Memory, Images, History
Thursday, March 11, 2010
As we enter into the second decade of the new millenium, moving image archives have taken a few more steps towards complete professionalization by establishing formal training programs for moving image archivists. Not surprisingly, the major impetus for the yearly Association of Moving Image Archivists (AMIA) conference had originally been the real need for training and the professional exchange of archival methodologies and practices for moving image preservation. Thus, the second official AMIA conference instituted workshops where older colleagues spoke to novices and younger colleagues, a sort of moving image archiving 101.
Beginning in the mid 1990s, then, film archives in connection with universities began for the first time to offer professional training courses for moving image archivists. One of the first programs in Europe was founded as an M.A. in Film Archiving at the University of East Anglia in England. The Selznick School at George Eastman House in Rochester, N.Y., was established in 1997 as a one-year non-academic certificate program. The school now offers a Master’s Degree in conjunction with the University of Rochester. The first graduate degree program in Moving Image Archives Studies was established at UCLA in 2002, followed a year later by New York University’s Moving Image Archive Program.
These formal training programs which incorporate theoretical and research oriented studies with real world archive internships, move beyond the autodidactic approach that previously characterized training in the field. Many individuals presently working in moving image archiving and preservation have received on the job training and little else. I may be one of the few archivists of my generation to actually receive a semi-formal training in moving image archiving. In 1975-76, I spent a year at George Eastman House as a postgraduate intern, funded by a National Endowment for the Arts fellowship program for Museum studies.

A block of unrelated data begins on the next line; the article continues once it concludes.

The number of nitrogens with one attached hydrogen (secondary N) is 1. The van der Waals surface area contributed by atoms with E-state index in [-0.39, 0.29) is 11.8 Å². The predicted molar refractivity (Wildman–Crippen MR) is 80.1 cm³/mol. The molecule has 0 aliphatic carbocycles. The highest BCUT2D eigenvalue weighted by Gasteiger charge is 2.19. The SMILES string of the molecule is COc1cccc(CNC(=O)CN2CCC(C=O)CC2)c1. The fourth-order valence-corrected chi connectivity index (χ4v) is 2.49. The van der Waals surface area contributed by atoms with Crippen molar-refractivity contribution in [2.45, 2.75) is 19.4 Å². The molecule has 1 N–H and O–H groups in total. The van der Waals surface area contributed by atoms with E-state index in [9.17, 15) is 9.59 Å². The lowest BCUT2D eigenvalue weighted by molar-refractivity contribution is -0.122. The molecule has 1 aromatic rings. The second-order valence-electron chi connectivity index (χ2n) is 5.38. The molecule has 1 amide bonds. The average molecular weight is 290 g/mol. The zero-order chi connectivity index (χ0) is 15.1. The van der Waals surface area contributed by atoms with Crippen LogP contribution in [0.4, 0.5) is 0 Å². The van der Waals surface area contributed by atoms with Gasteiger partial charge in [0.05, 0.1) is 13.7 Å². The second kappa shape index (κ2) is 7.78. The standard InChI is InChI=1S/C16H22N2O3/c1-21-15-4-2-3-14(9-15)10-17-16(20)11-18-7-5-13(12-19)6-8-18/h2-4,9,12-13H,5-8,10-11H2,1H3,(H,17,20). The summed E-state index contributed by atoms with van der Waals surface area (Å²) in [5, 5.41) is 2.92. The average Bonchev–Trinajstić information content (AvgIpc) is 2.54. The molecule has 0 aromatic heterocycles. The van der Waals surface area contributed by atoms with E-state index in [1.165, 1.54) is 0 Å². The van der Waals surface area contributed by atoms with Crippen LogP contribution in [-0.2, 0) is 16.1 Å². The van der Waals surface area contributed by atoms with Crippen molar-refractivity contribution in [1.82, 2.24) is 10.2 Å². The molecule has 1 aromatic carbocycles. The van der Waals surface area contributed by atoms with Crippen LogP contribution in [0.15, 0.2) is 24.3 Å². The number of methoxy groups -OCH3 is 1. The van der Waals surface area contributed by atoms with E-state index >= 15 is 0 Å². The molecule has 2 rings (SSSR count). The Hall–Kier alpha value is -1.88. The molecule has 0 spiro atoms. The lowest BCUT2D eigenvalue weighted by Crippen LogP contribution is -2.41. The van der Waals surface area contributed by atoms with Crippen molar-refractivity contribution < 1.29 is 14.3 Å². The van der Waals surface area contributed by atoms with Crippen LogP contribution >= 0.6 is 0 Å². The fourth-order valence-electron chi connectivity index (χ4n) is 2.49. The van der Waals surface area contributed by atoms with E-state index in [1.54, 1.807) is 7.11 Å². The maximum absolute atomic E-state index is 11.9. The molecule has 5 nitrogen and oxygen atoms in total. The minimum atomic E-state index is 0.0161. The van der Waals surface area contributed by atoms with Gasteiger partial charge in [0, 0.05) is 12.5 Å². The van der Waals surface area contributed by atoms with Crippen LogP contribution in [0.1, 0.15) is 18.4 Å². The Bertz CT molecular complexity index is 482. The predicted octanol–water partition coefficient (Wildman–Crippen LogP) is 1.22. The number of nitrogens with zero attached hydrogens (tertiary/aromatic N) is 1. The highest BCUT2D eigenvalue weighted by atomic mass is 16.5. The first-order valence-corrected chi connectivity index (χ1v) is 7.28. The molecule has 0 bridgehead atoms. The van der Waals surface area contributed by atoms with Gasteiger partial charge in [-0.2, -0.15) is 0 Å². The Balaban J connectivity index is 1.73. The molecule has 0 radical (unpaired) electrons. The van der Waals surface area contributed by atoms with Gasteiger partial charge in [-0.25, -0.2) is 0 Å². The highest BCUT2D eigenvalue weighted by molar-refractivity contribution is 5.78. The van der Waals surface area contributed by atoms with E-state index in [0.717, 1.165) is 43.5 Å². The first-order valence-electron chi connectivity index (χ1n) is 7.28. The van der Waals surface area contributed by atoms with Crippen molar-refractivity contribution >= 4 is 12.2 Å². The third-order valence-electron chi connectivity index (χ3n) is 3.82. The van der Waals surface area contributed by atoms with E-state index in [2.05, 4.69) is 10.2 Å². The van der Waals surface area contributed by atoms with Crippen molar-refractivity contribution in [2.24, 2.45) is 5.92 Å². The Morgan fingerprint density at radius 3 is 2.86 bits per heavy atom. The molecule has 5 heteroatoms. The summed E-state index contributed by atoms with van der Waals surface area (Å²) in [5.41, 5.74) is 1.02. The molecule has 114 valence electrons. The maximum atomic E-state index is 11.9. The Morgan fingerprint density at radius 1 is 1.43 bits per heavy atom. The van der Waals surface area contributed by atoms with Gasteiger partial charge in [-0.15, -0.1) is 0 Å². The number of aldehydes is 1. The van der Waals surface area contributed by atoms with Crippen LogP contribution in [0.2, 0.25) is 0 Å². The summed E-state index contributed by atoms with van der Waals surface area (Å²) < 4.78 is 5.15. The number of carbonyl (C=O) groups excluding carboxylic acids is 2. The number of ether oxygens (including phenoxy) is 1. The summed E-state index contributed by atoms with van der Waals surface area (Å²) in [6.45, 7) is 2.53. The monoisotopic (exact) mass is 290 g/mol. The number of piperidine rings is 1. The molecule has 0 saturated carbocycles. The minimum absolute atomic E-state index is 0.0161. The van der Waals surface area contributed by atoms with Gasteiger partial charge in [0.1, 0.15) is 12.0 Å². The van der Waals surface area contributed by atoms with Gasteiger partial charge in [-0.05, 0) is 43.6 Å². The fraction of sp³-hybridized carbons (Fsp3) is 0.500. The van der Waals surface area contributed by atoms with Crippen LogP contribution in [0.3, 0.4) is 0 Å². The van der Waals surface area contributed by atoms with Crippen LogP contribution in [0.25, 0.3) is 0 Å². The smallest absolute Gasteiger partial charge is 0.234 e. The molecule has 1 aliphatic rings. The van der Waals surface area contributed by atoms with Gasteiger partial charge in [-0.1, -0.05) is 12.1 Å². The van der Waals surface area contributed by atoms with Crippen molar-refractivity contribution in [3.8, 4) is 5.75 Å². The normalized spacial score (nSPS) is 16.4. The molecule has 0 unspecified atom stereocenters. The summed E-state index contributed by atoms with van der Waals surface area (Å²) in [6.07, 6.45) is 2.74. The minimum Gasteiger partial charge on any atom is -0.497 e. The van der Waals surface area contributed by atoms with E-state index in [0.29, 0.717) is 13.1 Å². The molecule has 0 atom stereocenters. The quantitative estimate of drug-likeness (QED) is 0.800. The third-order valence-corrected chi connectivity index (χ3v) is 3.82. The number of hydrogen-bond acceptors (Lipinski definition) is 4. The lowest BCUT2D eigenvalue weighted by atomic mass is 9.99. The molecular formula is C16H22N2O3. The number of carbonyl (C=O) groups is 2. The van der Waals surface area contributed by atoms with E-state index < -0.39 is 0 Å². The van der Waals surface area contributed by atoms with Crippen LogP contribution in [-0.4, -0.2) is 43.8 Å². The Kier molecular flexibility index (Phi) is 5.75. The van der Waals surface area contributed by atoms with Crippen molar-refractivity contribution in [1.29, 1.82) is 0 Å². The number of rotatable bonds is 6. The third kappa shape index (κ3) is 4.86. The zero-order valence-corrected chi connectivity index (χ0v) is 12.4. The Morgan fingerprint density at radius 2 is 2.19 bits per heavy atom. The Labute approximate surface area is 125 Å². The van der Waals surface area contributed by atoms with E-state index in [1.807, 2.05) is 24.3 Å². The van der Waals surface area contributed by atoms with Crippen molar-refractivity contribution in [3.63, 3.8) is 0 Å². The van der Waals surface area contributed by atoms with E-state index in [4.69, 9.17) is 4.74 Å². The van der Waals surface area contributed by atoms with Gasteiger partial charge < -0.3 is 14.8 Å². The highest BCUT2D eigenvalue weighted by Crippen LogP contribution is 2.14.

Now a young generation of academically-trained moving image archivists and curators is rapidly moving into the field. Most entry level positions in this still expanding field of moving image archiving are now filled by graduates from the above programs, as well as others established at the University of Amsterdam, in Germany, Italy, the University of Texas Austin, and the University of California at Santa Barbara. Just this last week, my alma mater, George Eastman House, where I was the institution’s third curator, named Dr. Caroline Frick as its 6th curator of film. She is the first graduate of a film archive M.A. program to ascend to a leadership role in a major American archive.
These academic programs are important, however, not only to train film archivists, but also to establish methodologies and best practices. We have to remember that despite decades of practical work, moving image archival practice has until quite recently been based on nothing more than an informal set of anecdotally communicated “recommendations.” Few standards had been theorized or codified, even fewer practices had been formalized in a program of action. Most of what we call archival ethics and theory had been borrowed from other fields, whether the library and information sciences or curatorial practices in museums. AMIA’s founding in 2001 of an official journal, The Moving Image, began to change that, as over the last decade it has built up a body of literature on many aspects of archival theory for moving images.
Numerous contributions to The Moving Image originate at one of the academic institutions involved in the field. It is a project that must continue, if the field hopes to produce competent professionals, yet one that cannot be completed by working archivists alone. In fact, the establishment of codes and practices for moving image preservation, whether in the analogue or digital realm, must be conceived as a huge, collaborative project between working professionals, professors in academic programs, and students. By questioning informally established procedures, students force both working professionals and professors to explicate and rationalize their current use. Documenting these types of discussions in protocols, student papers, and formal academic articles will create a body of knowledge for moving image archive professionals and hopefully engender better technologies and methodologies for saving our visual heritage.